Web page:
Election 2016 Likely to Result in End of ACA as We Know It, But Employers and Plan Sponsors Should Stay Course for Now
Over the past five years or so, Republican Congressmen have repeatedly taken steps to repeal President Obama’s landmark legislative effort – the Patient Protection and Affordable Care Act (the “ACA”). However, those efforts either failed to advance in Congress or were vetoed by President Obama. Tuesday’s Presidential and Congressional election, in which Donald Trump was elected President and Republicans maintained a Congressional majority in both houses, puts the future of the ACA in jeopardy. Indeed, President-elect Trump and Congressional leaders have already confirmed that repeal of the ACA is a top priority.
Although the ACA is certainly in the crosshairs, the path to outright repeal is not so clear. Republicans have majority control in both chambers of Congress, but they do not have a filibuster-proof supermajority in the Senate. This means that unless Congress changes procedural rules, Democratic Senators can effectively block though filibuster any blanket repeal of the ACA.
So what other options do Congress and President-elect Trump have? First, Congress could invalidate many of the ACA’s revenue-related provisions through budget recollection legislation. This is not a novel approach to effect healthcare legislation – the ACA itself was a product of budget reconciliation legislation passed after Democrats lost their Senate supermajority in 2010. Budget reconciliation legislation cannot be held-up by filibuster, but the subject of the legislation must be related to revenue. Non-revenue related provisions can be struck from this type of legislation.
In 2015, the Republican-controlled Congress passed budget reconciliation legislation to invalidate many of the ACA’s revenue-related provisions. Although that legislation was vetoed by President Obama, it might be used as a template for new legislation once President-elect Trump takes office. Here are some key parts of the 2015 legislation:
The individual and employer mandates (and associated reporting requirements) would be repealed.
Expansion of Medicaid to electing States would be repealed.
The availability of premium and cost-sharing subsidies on the public insurance Marketplace would be repealed.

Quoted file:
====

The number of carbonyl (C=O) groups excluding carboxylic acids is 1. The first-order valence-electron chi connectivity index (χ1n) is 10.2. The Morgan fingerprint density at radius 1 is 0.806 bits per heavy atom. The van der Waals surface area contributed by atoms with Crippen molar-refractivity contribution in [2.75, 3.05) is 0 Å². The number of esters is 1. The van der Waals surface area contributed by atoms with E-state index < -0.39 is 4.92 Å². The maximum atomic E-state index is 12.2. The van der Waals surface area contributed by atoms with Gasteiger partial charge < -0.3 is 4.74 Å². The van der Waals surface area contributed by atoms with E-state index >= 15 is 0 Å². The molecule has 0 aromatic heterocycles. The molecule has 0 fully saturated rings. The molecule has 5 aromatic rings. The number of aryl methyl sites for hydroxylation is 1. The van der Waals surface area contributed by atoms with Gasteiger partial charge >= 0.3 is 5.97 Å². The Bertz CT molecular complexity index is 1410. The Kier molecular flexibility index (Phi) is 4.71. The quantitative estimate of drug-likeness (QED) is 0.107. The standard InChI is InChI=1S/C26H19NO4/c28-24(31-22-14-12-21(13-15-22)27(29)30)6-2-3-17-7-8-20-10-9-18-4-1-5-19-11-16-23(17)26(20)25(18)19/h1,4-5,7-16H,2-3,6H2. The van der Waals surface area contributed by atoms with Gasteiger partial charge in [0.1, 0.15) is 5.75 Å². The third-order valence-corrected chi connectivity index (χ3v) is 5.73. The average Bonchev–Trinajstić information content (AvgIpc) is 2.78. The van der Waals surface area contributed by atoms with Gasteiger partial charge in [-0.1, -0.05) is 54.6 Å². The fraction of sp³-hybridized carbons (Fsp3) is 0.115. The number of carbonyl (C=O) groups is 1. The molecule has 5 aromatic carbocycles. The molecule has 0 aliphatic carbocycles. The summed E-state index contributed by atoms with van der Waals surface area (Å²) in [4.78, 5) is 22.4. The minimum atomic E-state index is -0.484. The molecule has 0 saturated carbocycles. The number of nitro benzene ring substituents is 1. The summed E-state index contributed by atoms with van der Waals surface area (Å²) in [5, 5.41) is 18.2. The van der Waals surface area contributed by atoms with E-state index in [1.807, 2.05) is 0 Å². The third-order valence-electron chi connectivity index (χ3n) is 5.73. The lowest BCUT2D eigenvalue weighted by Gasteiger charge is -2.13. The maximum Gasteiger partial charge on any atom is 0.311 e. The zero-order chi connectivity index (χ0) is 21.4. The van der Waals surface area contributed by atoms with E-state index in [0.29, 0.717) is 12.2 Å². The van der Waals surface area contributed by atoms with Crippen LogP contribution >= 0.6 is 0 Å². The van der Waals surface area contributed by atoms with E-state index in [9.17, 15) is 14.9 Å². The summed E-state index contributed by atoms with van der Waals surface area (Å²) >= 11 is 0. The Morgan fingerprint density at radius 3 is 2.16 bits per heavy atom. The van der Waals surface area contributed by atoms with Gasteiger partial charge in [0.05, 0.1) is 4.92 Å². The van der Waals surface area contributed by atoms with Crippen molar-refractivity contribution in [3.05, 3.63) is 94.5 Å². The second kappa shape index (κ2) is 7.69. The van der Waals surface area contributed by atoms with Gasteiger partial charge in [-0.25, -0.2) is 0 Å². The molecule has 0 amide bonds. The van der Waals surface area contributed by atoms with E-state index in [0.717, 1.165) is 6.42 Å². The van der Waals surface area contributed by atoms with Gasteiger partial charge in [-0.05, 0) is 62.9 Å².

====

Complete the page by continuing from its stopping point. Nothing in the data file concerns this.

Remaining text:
Taxes, such as the “Cadillac Tax”, medical device tax and increased Medicare taxes on high-earners would all be repealed.
Other ACA market reforms, such as first-dollar coverage of preventive healthcare, prohibition on preexisting condition exclusions, prohibition of annual and lifetime limits on certain benefits, and required coverage of dependents through age 26, are generally not related to revenue and probably cannot be included in budget reconciliation legislation.
Second, President-elect Trump could take immediate action to impact agency enforcement of various aspects of the ACA. For example, President-elect Trump could issue a directive to agencies to stop all enforcement of regulations currently in effect under the ACA. In addition, incoming Presidents often take immediate action to stop regulatory efforts in process. This means that proposed and pending regulations would never become effective. At the moment, regulations related to expatriate healthcare coverage and opt-out payments are currently proposed and regulations related to the Cadillac Tax are being drafted. In addition, recently proposed regulations would expand Form 5500 filing requirements to include attestations regarding compliance with the ACA. Presumably, those regulatory efforts would end.
Moreover, a significant part of the ACA’s enforcement infrastructure is found in sub-regulatory guidance – there are 34 interpretive FAQs alone – meaning that there are opportunities for the new administration to take action without significant procedural hurdles. One could surmise that the days of expansive interpretations of the ACA in sub-regulatory guidance are over and, in some cases, prior sub-regulatory guidance would be reversed.
To the extent that the ACA is limited or eliminated by these actions, there is then the question of what stands in its place. Throughout his campaign, President-elect Trump has made clear that he intends not just to repeal the ACA, but also replace it with something new. Concrete details are lacking at the moment, but the following are possible components of his replacement plan:
A cap on the employer deduction for health coverage provided to employees.
Individuals without employer-provided health coverage would receive a tax credit against the cost of coverage purchased on the individual market. The tax credit would not be an advanced premium credit, but would instead be taken in full when filing income tax returns.
Expansion of health savings accounts, including increased contribution limits, and improved price transparency from healthcare providers.
Insurance companies would be able to sell policies across state lines.
Provide block grants to states for Medicaid.
Allow consumer access to imported drugs meeting safety standards.
Ultimately, it is far too early to know exactly what President-elect Trump and the Republican-controlled Congress will do with respect to the repeal of the ACA and the enactment of new health care reform or what the impact of any of those changes will be. Even if the ACA is ultimately repealed in full or in part, it is unlikely to happen on “day one.” Therefore, at least for the time being, employers and plan sponsors should continue operating their health plans in compliance with the ACA.